Climate Studies Underscore Need for Dramatic and Immediate Action

(CN) – Two new studies issued Monday paint a grim picture of the effects of climate change on global ecology.

In this Nov. 28, 2018 photo, plumes of smoke rise from Europe’s largest lignite power plant in Belchatow, central Poland. After several years of little growth, global emissions of heat-trapping carbon dioxide surged in 2018 with the largest jump in seven years, discouraged scientists announced in December 2018. (AP Photo/Czarek Sokolowski)

A research team led by Tufts University adapted a popular computational climate change assessment model to better account for uncertainties in human activity and the atmosphere’s sensitivity to carbon dioxide levels. With the new model, researchers explored the consequences of different climate change futures with an eye to better informing policy decisions.

Using the new model, researchers integrated variables such as population growth, the economy, technological advancement and the climate’s sensitivity to greenhouse gases, all of which could all affect the predicted results of policies and laws designed to curb global warming. In a paper published Monday in the journal Nature Climate Change, the team identified scenarios which led to a more tolerable climate future by exploring a wide range of variation within each uncertainty – and there aren’t many such scenarios.

“The consequences of severe warming can be dire. Given this potential for poor outcomes, it can be dangerous to consider only a few expert elicited scenarios,” said Jonathan Lamontagne, assistant professor of civil and environmental engineering at Tufts University and lead author of the study. “Planners need robust frameworks that broadly explore the uncertainty space for unforeseen synergies and failure mechanisms.”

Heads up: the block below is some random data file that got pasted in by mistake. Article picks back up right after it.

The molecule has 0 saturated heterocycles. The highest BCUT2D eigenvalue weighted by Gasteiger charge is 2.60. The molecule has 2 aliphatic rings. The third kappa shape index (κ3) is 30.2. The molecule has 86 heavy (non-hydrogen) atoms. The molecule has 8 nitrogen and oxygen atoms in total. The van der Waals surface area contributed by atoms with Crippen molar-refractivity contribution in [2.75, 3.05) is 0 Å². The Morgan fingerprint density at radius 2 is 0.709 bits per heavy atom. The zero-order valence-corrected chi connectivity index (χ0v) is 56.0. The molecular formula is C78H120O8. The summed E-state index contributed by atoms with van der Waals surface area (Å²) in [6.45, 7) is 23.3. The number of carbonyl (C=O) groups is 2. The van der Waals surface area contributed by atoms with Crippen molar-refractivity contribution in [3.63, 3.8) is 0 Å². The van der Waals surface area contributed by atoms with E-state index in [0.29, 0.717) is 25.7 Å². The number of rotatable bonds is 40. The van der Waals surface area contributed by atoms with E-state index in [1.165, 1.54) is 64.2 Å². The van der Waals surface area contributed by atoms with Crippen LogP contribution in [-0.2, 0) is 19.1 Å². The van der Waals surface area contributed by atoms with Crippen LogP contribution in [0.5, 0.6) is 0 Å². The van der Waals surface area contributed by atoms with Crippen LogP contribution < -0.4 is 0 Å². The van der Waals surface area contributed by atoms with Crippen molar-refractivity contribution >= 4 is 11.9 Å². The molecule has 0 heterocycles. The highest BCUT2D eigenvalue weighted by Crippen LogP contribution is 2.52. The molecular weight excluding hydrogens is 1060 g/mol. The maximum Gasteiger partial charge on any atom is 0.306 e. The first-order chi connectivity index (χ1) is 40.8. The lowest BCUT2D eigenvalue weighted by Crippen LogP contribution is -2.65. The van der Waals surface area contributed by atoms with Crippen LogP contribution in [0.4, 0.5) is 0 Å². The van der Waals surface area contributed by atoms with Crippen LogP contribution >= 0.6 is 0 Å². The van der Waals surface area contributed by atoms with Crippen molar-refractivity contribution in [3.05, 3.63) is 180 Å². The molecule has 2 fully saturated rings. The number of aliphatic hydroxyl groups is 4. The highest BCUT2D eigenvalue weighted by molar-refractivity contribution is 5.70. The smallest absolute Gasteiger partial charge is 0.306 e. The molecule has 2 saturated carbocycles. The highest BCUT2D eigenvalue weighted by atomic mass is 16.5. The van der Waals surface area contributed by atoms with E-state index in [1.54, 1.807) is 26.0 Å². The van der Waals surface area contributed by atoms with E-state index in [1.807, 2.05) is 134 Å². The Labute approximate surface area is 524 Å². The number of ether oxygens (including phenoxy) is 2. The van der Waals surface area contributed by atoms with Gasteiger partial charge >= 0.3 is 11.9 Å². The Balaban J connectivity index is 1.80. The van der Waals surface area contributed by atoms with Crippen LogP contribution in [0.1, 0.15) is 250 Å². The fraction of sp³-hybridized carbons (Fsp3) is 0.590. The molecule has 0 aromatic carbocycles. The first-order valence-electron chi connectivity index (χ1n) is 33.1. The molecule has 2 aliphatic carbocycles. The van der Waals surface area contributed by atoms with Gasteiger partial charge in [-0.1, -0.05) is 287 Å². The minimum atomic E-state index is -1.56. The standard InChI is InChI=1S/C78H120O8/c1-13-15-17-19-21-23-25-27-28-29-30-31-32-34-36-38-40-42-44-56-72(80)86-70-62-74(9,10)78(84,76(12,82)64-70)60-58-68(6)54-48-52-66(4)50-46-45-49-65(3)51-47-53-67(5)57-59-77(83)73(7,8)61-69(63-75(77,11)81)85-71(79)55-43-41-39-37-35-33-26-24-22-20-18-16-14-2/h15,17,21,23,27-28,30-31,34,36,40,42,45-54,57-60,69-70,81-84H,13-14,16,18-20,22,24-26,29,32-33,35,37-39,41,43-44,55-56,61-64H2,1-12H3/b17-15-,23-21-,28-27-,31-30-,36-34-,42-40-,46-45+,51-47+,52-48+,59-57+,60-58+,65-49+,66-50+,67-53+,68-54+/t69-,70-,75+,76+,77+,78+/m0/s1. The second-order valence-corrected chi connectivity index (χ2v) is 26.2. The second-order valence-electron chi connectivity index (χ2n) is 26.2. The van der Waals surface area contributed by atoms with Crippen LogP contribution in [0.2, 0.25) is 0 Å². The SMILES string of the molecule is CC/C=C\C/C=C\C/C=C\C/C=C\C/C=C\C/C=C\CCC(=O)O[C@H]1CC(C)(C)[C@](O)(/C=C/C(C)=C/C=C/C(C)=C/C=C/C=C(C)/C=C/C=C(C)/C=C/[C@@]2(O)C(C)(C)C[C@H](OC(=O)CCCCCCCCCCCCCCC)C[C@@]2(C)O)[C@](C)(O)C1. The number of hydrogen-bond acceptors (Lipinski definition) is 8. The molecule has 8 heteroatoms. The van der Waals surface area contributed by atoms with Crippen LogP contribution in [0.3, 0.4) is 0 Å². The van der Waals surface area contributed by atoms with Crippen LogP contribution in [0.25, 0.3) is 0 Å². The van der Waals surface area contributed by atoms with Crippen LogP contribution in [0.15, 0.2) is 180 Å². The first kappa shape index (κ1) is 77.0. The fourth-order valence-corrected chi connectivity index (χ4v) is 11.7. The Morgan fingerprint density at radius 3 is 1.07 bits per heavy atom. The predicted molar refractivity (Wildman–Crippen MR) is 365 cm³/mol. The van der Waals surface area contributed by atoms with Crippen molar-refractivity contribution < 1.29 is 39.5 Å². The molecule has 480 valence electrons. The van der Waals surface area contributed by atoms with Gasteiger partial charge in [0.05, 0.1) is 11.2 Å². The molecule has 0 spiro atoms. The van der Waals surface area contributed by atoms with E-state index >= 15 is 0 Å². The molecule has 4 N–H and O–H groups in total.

According to the analysis, meeting the target of holding warming to less than 3.6 degrees Fahrenheit by 2100 – which experts agree is necessary for survival – is exceptionally difficult. Even in a scenario where all nations switch to carbon-neutral energy production by 2030, a tolerable future requires pinning hopes on the atmosphere being able to tolerate the carbon emissions already there.

Even so, our immediate and aggressive embrace of carbon neutrality is our only hope, according to the study.

“Despite massive uncertainties in a multitude of sectors, human actions are still the driving factor in determining the long-term climate. Uncertainty is sometimes interpreted as an excuse for delaying action. Our research shows that uncertainty can be a solid reason to take immediate action,” said Lamontagne.

Another study also published Monday in Nature Climate Change looked at the effect of current carbon emission rates on oceans. The researchers found marine microorganisms particularly in the Southern Ocean may cease to exist by the end of the century due to acidification.

Dead staghorn coral. (Arc Centre of Excellence Coral Reef Studies)

Acidification occurs when oceans absorb atmospheric carbon dioxide created by burning fossil fuels. The carbon dioxide alters the water’s chemistry, lowering its pH. The more acidic waters have less available carbonate, which microorganisms like corals and pteropods use to construct their shells.

The study, led by then-Colorado University-Boulder undergraduate research assistant Gabriela Negrete-García, used data from the Community Earth System Model (CESM) to forecast ocean acidification under several CO2 emission assumption scenarios. At current carbon dioxide emission rates, the depth at which some shelled organisms can survive could shrink from an average of 1,000 meters now to just 83 meters by the year 2100 – a drastic reduction in viable habitat.

Moreover, the change may happen with terrifying rapidity. In some places, the reduction in habitable depth could happen in a single year, and the loss of microorganisms could lead to cascading changes across ocean ecosystems, including disruptions of vital global fisheries.

“In the future, a pocket of corrosive water will sit just below the surface, making life difficult for these communities of primarily surface-dwelling organisms,” said Nicole Lovenduski, corresponding author of the study and a professor in CU Boulder’s Department of Atmospheric and Oceanic Sciences and Institute of Arctic and Alpine Research.

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